Washington’s Spectacles


“It’s no one’s business what anyone does behind closed doors.”

The occasion was a White House dinner, and Barbra Streisand was telling reporters what she thought of President Clinton’s alleged affair with Monica Lewinsky. According to Streisand, it doesn’t matter whether the President committed adultery or not.

If we can believe the polls, most Americans agree with her. As long as our leaders properly discharge their public duties, Americans seem to think, their private character doesn’t really matter.

But this is completely wrong-headed. In a democracy, character and leadership are inseparable. If you want to understand why, listen to this story about the Father of our Country: George Washington.

It was 1783, and the Revolutionary War had just ended. Many of the officers in the Continental Army had fought for years without pay. Rumor had it that the Continental Congress planned to disband the Army and renege on its debt to the veterans.

As the weeks passed the mood of the soldiers grew ugly. Finally, some of the officers issued an ultimatum: If they were not paid, they were prepared to march on Congress and seize control of the government.

To head off the crisis, General Washington addressed the soldiers in a makeshift chapel in Newburgh, New York. Washington counseled patience, and reminded the men that he, too, had served without pay. He urged them “not to take any measures which, viewed in the calm light of reason, will… sully the glory you have hitherto maintained.”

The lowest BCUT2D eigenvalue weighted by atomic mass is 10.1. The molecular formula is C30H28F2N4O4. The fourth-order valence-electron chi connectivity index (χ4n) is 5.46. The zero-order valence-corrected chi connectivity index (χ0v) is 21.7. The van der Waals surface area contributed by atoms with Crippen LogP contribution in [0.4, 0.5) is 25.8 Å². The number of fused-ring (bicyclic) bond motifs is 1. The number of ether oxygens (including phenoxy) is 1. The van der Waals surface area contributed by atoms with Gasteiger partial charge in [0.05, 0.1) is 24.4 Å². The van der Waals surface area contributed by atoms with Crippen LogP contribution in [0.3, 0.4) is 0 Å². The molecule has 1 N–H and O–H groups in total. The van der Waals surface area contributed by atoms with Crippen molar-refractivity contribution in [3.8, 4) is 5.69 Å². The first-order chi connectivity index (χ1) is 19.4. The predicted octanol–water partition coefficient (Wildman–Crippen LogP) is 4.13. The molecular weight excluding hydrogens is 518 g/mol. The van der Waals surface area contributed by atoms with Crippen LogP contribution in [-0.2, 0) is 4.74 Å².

The men continued to glare angrily at the general. Washington then began reading a letter from a congressman. But as he read, he stumbled over the words and finally had to stop.

Washington reached into his pocket and pulled out something his men had never before seen: a pair of spectacles. He begged their indulgence saying, “Gentlemen, you must pardon me. I have grown gray in your service and now find myself going blind.”

These words of humility instantly dissolved the hostile mood. The soldiers began to weep. After Washington left, they agreed to give Congress more time. Thomas Jefferson later remarked that “the moderation and virtue of a single [man] probably prevented this Revolution from being closed, as most others have been, by a subversion of that liberty it was intended to establish.”

What the Founders understood is that character is the first requirement of leadership. It was Washington’s character that earned the admiration and trust of the mutinous officers. His humility, coupled with a reminder of the price he himself had paid for his service, drove his men on to greater sacrifice.

It’s a lesson we must relearn today, and we must relearn it quickly. A nation whose leaders do not lead through their own example of virtue and character cannot inspire sacrifice for the common good.

Read the rest of this special series about our Founding Fathers, based on a book by William Bennett called Our Sacred Honor.

For this great and noble experiment in ordered liberty known as America will succeed only if it rests on the great foundations laid by our Founding Fathers. We need to relearn these lessons of courage and wisdom that they teach us.

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